Regular readers of this blog will know that I have a particular fondness for painters who combine the light and color, painterly approach and immediacy of the Impressionists with the solid foundation and draughtsmanship of realism.
Examples would include John Singer Sargent, Gustav Calliebotte, Joaquin Sorolla and Anders Zorn. To that partial list, I would add many of the “American Impressionists”, and in particular Edmund Charles Tarbell.
In addition to painting landscapes and interiors, Tarbell was an illustrator and a portrait painter. He was also an influential teacher at the Boston Museum School, but the impact of his approach to painting extended to many of his contemporary artists and subsequent generations of American painters working in the Impressionist style. His influence on painting in Boston was so dramatic at one point that many of those who followed his teaching and methods were called “Tarbellites”, and the style he exemplified and led came to be known as “The Boston School”.
Tarbell’s plein air paintings of garden scenes and women in fine dresses with parasols strolling paths or relaxing in boats on sun-dappled waters are as rich with splashes of pure pigment and the dazzling play of light and shadow as many of the French Impressionist canvasses. However, Tarbell usually kept shy of actually exploding his image into the flurry of separate brushstrokes that Monet would use at the extremes of his style.
As much as I like his bright exterior scenes, it is Tarbell’s darker, more subtle paintings of room interiors that contain the real magic for me. At times they are an obvious exploration the compositions of Vermeer, showing women seated at tables, surrounded by objects like vases and paintings, immediately in front of a window that bathes them in light, like Girl Reading, Girl Mending or Girl Crotcheting.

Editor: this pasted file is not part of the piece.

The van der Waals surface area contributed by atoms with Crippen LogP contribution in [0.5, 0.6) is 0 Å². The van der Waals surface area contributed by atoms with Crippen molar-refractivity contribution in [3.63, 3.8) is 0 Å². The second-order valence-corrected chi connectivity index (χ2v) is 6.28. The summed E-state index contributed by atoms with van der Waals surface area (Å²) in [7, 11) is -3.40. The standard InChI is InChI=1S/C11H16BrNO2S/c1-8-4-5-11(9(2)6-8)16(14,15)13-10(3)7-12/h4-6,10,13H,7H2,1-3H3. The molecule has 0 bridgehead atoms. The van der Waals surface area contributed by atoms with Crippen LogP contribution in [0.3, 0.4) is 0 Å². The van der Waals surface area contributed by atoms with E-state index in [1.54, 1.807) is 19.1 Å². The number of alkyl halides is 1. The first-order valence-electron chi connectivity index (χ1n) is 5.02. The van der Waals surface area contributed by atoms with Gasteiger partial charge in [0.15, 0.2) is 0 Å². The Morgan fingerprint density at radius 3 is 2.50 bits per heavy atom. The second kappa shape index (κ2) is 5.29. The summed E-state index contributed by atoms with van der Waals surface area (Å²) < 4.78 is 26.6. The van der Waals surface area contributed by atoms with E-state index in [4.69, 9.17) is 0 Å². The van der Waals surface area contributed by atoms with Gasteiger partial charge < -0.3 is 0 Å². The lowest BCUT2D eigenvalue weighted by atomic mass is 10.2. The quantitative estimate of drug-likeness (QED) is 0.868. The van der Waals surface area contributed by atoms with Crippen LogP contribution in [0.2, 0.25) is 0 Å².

My favorites, though, are interiors in which there is a longer view of a room, with light spilling in from windows and washing over polished wood furniture and floors, as in Mother and Mary (above).
It’s difficult to tell how rich and extraordinary these paintings are from small reproductions on the web. I had the opportunity to see a wonderful traveling exhibit of Tarbell’s work titled Impressionism Transformed – The Paintings of Edmund C. Tarbell, organized by the Currier Museum of Art, that visited the Delaware Art Museum, and then the Terra Museum of American Art, in 2002.
There is a catalog from the exhibition that is very nicely done, relatively inexpensive and serves as a good introduction to his work. There is also a nice volume titled Edmund C. Tarbell: Poet of Domesticity by Laurene Buckley.
The painters referred to as American Impressionists are often thought of as “second string”, merely followers of the “real” Impressionists. In fact, they were simply painters who were influenced by the French movement, and adopted some characteristics of the style they admired into their own unique explorations. No one exemplifies this more than Edmund Tarbell.